“Thank you for liberating our streets,” City Council Transportation Committee Chair Mike Bonin greeted LADOT staff last week. While LADOT staff may not be used to a hero’s welcome, Assistant General Manager Dan Mitchell and Assistant Pedestrian Coordinator Valerie Watson weren’t there to present a typical transportation project, or even to talk about why some five-lane street in The Valley needs to have its speed limit increased.

They were there to talk about People St.

For those that missed it, People St is a new LADOT program, which will be formally launched next week, to partner with community groups to create more bike corrals (L.A. has 2), Parklets (L.A. has 3) and pedestrian plazas (just one…and it has polka dots). Mitchell and Watson were there to ask the City Council to approve a timeline for an application process.

In other words, People St isn’t just a flashy website. It’s a real program that’s going to create more space for humans on a small portion of the thousands of underused miles of streets in Los Angeles. The first application process will begin on March 1. The next one will begin October 1 with future cycles beginning on October 1 in future years. While the second application process is beginning, the city will actually begin installing the first People St programs.

The full proposed timeline is available below.

Once approved by the full Council next week, community groups will be able to propose their own parklet, plaza and bike corral locations and work with the city to make them happen. Some local advocacy groups are already working on their own People St projects. For example, the Los Angeles Eco-Village is already planning for a new plaza located near their Bimini St compound.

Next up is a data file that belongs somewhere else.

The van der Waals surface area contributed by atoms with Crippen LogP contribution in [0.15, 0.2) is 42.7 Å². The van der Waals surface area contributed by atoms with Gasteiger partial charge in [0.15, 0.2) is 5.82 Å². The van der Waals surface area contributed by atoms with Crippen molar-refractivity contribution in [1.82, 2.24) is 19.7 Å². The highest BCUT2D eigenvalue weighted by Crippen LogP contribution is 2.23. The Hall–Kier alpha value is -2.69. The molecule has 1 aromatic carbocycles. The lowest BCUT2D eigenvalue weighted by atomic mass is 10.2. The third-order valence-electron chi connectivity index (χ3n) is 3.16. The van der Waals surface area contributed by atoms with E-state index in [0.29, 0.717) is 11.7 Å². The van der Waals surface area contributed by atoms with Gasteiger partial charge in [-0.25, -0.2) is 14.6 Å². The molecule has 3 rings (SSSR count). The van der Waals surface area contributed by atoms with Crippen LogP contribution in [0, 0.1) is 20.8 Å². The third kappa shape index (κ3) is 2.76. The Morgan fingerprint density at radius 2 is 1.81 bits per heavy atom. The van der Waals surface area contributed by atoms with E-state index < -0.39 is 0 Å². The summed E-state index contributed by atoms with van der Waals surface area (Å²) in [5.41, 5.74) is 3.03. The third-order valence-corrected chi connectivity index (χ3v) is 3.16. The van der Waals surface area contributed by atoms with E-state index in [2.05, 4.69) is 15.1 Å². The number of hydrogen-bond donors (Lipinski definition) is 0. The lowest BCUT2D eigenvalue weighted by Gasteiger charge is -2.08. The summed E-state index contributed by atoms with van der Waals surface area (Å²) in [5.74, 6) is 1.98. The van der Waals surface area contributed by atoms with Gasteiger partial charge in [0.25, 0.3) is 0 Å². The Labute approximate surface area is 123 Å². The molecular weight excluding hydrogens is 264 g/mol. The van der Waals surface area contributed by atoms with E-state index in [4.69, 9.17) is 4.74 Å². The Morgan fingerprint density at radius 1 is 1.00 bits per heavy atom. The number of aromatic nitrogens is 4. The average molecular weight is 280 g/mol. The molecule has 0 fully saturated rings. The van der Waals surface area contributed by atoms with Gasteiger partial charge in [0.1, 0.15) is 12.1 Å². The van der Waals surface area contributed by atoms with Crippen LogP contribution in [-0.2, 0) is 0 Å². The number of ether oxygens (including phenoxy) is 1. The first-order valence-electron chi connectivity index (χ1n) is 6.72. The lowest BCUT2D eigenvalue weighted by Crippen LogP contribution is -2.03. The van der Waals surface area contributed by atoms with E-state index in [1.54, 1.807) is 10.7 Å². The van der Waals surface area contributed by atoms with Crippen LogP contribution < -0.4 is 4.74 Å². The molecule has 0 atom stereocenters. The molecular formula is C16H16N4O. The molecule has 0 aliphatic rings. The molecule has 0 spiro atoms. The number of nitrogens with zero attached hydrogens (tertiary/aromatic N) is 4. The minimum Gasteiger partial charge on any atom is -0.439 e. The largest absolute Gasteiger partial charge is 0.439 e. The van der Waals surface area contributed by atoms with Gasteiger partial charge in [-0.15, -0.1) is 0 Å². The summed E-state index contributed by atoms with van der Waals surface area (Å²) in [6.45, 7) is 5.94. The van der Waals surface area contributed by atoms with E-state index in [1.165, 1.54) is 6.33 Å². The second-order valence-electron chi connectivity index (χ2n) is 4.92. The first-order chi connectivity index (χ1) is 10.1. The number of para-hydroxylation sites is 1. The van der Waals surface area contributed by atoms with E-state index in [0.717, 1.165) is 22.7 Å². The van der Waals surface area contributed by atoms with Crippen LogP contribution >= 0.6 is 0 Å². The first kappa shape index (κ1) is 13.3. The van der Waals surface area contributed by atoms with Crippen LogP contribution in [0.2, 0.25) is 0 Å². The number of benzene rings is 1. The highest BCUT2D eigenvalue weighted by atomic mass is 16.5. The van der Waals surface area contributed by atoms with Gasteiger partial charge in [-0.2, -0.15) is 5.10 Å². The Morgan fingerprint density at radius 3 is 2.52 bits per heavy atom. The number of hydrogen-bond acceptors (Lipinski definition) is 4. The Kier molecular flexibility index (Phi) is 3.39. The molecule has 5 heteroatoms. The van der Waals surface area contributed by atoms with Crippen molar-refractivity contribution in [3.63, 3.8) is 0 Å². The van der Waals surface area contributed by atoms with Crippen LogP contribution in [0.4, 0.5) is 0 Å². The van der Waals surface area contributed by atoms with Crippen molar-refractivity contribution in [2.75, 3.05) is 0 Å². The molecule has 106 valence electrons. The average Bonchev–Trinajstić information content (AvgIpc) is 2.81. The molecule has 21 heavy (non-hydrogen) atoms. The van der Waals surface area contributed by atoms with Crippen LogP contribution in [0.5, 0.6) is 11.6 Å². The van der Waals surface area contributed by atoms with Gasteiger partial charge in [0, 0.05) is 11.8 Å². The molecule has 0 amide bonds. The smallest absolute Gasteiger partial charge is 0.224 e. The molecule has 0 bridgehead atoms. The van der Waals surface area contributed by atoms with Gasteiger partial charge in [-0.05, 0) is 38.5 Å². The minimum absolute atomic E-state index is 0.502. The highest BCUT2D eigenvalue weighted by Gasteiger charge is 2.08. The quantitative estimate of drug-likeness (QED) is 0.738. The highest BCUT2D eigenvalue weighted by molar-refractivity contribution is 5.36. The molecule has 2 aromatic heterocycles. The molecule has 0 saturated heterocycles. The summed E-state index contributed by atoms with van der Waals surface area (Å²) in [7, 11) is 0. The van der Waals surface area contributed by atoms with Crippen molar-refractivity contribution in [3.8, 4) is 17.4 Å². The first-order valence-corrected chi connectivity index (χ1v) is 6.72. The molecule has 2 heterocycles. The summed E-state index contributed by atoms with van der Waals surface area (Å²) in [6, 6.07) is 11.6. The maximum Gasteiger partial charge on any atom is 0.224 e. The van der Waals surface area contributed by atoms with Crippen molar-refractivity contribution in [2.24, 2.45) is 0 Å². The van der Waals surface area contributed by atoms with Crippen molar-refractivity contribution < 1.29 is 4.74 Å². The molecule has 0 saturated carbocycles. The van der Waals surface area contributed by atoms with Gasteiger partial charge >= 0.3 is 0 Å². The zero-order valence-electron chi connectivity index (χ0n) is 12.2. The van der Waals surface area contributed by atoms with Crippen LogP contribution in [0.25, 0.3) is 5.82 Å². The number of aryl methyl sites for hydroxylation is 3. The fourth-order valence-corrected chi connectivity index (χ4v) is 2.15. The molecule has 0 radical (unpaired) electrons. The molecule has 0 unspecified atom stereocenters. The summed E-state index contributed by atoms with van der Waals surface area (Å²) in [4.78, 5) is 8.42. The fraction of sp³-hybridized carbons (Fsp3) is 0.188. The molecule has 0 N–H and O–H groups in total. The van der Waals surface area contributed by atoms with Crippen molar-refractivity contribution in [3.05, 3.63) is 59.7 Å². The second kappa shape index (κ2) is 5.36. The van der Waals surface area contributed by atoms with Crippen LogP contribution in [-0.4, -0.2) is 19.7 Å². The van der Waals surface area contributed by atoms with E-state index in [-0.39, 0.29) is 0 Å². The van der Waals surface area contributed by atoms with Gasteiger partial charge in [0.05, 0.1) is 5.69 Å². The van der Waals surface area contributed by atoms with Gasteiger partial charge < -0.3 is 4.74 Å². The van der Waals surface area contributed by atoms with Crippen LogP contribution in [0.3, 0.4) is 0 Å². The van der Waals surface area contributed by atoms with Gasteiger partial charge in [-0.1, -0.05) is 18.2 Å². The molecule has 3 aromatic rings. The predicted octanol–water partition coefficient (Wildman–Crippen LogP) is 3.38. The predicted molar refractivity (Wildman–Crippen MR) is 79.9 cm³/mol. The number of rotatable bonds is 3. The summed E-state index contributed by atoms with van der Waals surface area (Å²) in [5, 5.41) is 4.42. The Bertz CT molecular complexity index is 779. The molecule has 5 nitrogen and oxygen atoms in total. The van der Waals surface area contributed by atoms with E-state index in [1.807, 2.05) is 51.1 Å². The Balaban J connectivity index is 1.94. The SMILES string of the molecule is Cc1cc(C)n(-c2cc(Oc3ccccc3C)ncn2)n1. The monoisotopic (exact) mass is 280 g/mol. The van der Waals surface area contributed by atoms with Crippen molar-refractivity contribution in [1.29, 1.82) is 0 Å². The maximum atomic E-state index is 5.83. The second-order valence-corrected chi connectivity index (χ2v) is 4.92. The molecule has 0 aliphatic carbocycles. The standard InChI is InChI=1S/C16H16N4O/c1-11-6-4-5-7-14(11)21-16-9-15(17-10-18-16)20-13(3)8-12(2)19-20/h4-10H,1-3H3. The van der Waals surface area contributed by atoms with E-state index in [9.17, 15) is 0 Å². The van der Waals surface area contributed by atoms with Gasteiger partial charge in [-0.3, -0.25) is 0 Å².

“Communities that know their neighborhoods best propose project locations and are responsible for long-term maintenance,” explains Watson. Costs will be split between the city and the community partners for construction.

Currently, the People St website is informational. An expansion of the website is planned for early next year. On March 1, 2014 the city plans that the site will be a two-way portal for people to learn about the program and for the city to collect project ideas from community groups and businesses. Read more…

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Spring Street: A Park(ing) Day Success Story.

“Over the past few years, the  community along Spring Street has  become much more tightly woven.  The ‘bump’ factor happens all the  time now. If not daily, then at least  several times a week, I will happen across not only people that I know but  that occasional person that I forgot I even once knew! … As a place that brings people together, Spring Street has become a thriving neighborhood spot and an attractive regional destination for other Angelenos seeking a brief reprieve in our little small-town urban oasis we like to call DTLA.”
– Will Wright, AIA-LA Government  and Public Affairs Director and Spring Street Resident

Click to read the report.

In 2011, City Council Members Jose Huizar and Jan Perry used Park(ing) Day to announce a pilot program to make everyday Park(ing) Day in Northeast and Downtown Los Angeles. The duo announced that four parklets would be built, two of them on Spring Street in Downtown Los Angeles, as part of a pilot program. The parklets are now the only ones of their kind in city limits, although Long Beach built a couple of them too.

Park(ing) Day is an annual worldwide event where artists, designers and citizens transform metered parking spots into temporary public parks. A parklet is basically a permanent Park(ing) Day space.

Thanks to UCLA  and Parklet Studies, there is hard data on how the two Spring Street Parklets are performing. In short, they’re doing pretty well. The parklets were opened to the public in February of 2013. Researchers conducted their interviews a month later, and their report was released late last month. Both Downtown parklets are on the 600 block of South Spring Street.